Seattle University School of Law Institutional Repository Collection Policy and Guidelines
Digital Commons is the institutional repository of Seattle University School of Law. It is designed to provide centralized open access to Law School scholarship, activities, publications, and history. Seattle University School of Law established the repository in 2011.
The Seattle University Law Library is responsible for selecting, uploading, organizing, and maintaining most materials in the repository. Accredited student run journals and selected law school centers are responsible for their own materials. The Law Library retains discretion in granting centers and departments the ability to directly upload their materials.
Criteria for Repository Inclusion:
Material should meet the following general criteria for inclusion in the repository:
- The author, creator, or subject is affiliated with Seattle University School of Law. The repository houses material created by current and former Seattle University School of Law faculty, students, and staff. The repository also houses material about the history of Seattle University School of Law.
- The work must be creative, scholarly in nature, research oriented, or of institutional significance.
- The item is suitable for indefinite retention and is in a permanent format. Items that are transitory or have temporary value should not be housed in the repository (e.g. working papers or drafts). Preference is to include previously published works and actual, tangible materials (articles, photos, videos) rather than descriptions, citations, or links.
- Appropriate permissions have been secured. The Law Library posts works in the repository with appropriate permissions. Faculty scholarship is regularly uploaded to the repository, unless the faculty member explicitly opts out of the repository or publisher permission cannot be obtained. Seattle University School of Law publications and materials, including Seattle University School of Law journals, publications like the Lawyer or Spotlight, or photos and video footage are added without additional author, creator or subject permissions. The Law Library seeks to secure permissions from publishers that do not adhere to open access policies. The Law Library will seek permission from photographers and/or subjects to use images or footage taken outside the auspices of Seattle University.
Collection Development Priorities:
- Centers, Programs, and Events (e.g. photos, events, reports, and amicus briefs)
- Faculty Scholarship (e.g. articles and book chapters when copyright and/or license allow)
- Law School Archives (e.g. view books, photos, reports, newsletters, posters)
- Law School Publications (e.g. the Lawyer)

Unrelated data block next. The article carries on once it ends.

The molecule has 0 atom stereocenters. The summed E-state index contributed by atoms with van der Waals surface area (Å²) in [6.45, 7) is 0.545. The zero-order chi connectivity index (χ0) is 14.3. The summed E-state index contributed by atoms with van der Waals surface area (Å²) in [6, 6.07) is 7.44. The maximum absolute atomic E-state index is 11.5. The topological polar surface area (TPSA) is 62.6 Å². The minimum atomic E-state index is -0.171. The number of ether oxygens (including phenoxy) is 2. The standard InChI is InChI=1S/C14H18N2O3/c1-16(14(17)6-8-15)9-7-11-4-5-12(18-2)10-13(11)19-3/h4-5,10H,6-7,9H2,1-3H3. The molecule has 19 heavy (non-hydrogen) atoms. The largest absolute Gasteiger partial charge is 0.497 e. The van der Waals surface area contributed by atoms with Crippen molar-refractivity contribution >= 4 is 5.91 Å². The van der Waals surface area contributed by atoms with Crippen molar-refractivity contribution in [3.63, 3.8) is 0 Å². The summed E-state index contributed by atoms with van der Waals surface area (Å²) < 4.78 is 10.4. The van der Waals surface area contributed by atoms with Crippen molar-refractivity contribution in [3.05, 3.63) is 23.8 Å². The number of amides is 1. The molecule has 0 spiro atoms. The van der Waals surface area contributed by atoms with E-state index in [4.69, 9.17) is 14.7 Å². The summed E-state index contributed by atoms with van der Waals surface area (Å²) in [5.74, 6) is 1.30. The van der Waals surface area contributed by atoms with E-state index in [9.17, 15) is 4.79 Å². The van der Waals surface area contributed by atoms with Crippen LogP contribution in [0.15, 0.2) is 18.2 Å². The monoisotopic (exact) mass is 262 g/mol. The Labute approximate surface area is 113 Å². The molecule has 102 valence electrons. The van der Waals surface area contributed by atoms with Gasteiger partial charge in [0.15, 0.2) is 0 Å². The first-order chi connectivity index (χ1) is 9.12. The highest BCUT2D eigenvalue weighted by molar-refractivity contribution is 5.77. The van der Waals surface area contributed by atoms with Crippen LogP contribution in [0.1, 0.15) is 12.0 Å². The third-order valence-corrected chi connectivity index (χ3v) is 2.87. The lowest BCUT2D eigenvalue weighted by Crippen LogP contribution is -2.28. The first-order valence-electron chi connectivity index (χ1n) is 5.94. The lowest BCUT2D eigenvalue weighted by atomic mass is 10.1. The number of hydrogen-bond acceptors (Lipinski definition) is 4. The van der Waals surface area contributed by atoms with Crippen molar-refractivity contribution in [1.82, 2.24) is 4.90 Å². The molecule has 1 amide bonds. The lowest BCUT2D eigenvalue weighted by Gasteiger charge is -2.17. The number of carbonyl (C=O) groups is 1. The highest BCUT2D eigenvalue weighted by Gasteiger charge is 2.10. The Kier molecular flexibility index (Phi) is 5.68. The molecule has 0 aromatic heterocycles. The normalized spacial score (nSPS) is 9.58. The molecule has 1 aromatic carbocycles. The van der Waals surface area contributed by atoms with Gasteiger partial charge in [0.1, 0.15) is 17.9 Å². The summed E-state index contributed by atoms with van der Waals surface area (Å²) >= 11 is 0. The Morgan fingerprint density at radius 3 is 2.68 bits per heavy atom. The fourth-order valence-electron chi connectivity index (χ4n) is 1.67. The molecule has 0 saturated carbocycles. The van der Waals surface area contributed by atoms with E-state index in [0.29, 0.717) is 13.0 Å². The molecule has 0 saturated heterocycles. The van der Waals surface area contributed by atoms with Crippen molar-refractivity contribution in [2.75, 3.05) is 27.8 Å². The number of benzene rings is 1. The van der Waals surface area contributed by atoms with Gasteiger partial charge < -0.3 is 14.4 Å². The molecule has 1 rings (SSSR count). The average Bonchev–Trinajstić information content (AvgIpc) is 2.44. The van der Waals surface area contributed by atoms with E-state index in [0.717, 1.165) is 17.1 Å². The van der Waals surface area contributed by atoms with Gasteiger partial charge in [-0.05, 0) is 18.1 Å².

- Publications of Major Public Interest (e.g. The Truth Justice and Reconciliation Commission of Kenya)
- Student Publications and Programs (e.g. the four accredited, student run law journals)
The Law Library makes collection decisions in accordance with available resources and capacities. Please note that the following material is not permitted for inclusion:
- Materials that have copyright or privacy issues.
- Materials of difficult size or format.
- Materials that include non-public personally identifiable or contact information.
- FERPA and HIPAA protected information or material barred by law or regulation from publication.
- Materials of authors with no affiliation with Seattle University School of Law.
- Unpublished or personal works.
The author retains the copyright for all works submitted. The author is free to reuse the content, but it is their responsibility to check the terms of the publication agreement if a document published in Digital Commons is published elsewhere.
Retention and Withdrawal of Materials:
The repository is meant to be a permanent record. Once an item is deposited anywhere in the repository, a citation to it will always remain. Removing content is discouraged, but authors may request that the Law Library remove their files. If an author leaves the School of Law, the material will remain in the repository.
Preservation and Migration:
The Law Library is committed to preserving and providing access to all the contents in the repository. However, some file formats may cease to be supported as a result of changes in technology and may be upgraded or removed if unusable.
In addition, the Law Library may determine that the current institutional repository platform no longer best meets the needs of the Law School community. Should this be the case, and where possible, all content will be migrated to whatever new platform is chosen, and every effort will be made to ensure that content will continue to be accessible.
Terms and Conditions of Use for Repository Content:
Copyright, trademark, or other proprietary notices may not be removed from downloaded repository materials. Use of repository materials in ways that are unlawful or infringe on any copyright, trademark, patent, trade secret, or other proprietary right is prohibited. Users are responsible for all use or misuse of repository materials.
For questions about the repository, please email Jane Connelly, Electronic Services Manager and Archivist.